[Cryptography] A TRNG review per day: Turbid

Clemens Ladisch clemens at ladisch.de
Tue Oct 28 17:28:40 EDT 2014

Bill Cox wrote:
> Turbid ideally uses a 24-bit sound card, though a 16-bit might work.  I see
> a Creative Labs Sound Blaster 24-bit audio card at New Egg.  Is this the
> sort of card recommended?

Creative builds many kinds of cards, good ones and somewhat cheap ones.

Turbid needs a sensitive input because its proof of the entropy lower
bound requires that the thermal noise of the resistor at the input
connector (assuming that such a resistor exists) can be measured.  Even
a bad sound card can have a high enough sensitivity if it amplifies its
input by a large enough factor (a bad sound card will add more noise,
but that does not matter for the proof).

24-bit cards do not need much amplification and should be good enough.

> On Mon, Oct 27, 2014 at 4:47 PM, Clemens Ladisch <clemens at ladisch.de> wrote:
>> Bill Cox wrote:
>>> Sound outputs will be correlated when sampled at high speed.
>> If the output contains _only_ white noise, there will be the same amount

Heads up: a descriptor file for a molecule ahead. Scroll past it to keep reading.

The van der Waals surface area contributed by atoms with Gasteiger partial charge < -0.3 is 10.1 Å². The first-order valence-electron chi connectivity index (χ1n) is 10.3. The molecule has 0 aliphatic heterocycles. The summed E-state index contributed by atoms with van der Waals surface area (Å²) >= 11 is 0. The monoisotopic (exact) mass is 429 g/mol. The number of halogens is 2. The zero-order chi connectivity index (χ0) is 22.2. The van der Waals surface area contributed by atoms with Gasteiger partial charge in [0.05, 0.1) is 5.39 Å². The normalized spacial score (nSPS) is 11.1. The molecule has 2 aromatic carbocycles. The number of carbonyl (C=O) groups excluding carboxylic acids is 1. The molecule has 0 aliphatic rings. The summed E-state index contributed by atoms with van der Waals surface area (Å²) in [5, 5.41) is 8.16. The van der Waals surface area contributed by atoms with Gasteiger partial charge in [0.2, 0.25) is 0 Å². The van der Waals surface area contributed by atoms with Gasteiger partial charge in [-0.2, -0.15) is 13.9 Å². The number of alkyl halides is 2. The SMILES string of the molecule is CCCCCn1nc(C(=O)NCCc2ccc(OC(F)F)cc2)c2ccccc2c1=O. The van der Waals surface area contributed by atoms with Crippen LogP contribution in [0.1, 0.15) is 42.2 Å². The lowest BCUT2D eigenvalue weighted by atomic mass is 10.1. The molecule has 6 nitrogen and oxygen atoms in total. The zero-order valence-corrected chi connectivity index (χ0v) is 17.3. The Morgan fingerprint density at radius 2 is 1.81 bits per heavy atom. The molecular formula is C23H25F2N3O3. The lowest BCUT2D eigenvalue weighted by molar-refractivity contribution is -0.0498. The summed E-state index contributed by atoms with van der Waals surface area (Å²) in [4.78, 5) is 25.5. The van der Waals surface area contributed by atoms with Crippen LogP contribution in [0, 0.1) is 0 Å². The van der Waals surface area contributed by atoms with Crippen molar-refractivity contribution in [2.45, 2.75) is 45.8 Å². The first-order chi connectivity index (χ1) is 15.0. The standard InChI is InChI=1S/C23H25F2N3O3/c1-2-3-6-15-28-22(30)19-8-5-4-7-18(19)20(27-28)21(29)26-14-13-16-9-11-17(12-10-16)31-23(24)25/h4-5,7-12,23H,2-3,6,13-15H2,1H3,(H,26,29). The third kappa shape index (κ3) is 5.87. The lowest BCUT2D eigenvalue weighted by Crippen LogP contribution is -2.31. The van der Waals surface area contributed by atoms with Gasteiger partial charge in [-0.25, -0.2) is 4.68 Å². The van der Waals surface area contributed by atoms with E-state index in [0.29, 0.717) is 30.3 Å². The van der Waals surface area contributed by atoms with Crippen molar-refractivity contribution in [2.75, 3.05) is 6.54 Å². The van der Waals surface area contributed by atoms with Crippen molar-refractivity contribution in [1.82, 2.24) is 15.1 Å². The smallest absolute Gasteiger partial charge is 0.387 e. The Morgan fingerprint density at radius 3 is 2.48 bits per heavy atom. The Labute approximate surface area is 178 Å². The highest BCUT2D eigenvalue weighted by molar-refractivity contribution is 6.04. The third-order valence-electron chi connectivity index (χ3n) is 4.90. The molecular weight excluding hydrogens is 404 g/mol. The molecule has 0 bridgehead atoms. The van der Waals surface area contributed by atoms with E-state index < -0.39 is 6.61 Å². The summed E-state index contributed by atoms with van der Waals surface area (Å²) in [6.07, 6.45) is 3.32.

>> of noise at all frequencies, so the sample rate would not matter.
> This is inaccurate.  White noise with energy in every frequency would have
> infinite energy and destroy the universe.

Thermal noise will go high enough for any sampling rate we can use.

> In this application, I believe the frequency of interest is the cutoff
> frequency of the anti-aliasing filter, which is somewhat lower than
> 1/2 the sample rate (Niquist frequency).

Sound cards do not have single anti-aliasing filter.

A typical ADC chip has a delta-sigma modulator running at about 6 MHz,
which requires an external analog filter that reduces noise at that
frequency.  The modulator is followed by a digital decimation filter
that goes very near the Nyquist frequency of the currently used sample
rate.  (There also is a high-pass filter to remove any DC offset from
the input.)

> If you sample at the maximum supported sample frequency, you will do a
> better job capturing the entropy that is there, but sampling at a rate
> beyond the anti-aliasing filter cut-off frequency ...

This cut-off frequency is not independent of the sample rate.

> Turbid, from what I read in the paper, does not adaptively estimate
> entropy, which makes it's health monitor fairly weak, IMO.

Does it monitor anything _at all_?  As far as I can see, it blindly
stuffs samples into the hash function and trusts the calibration (and
that nobody attenuated or muted the input, accidentally or not).


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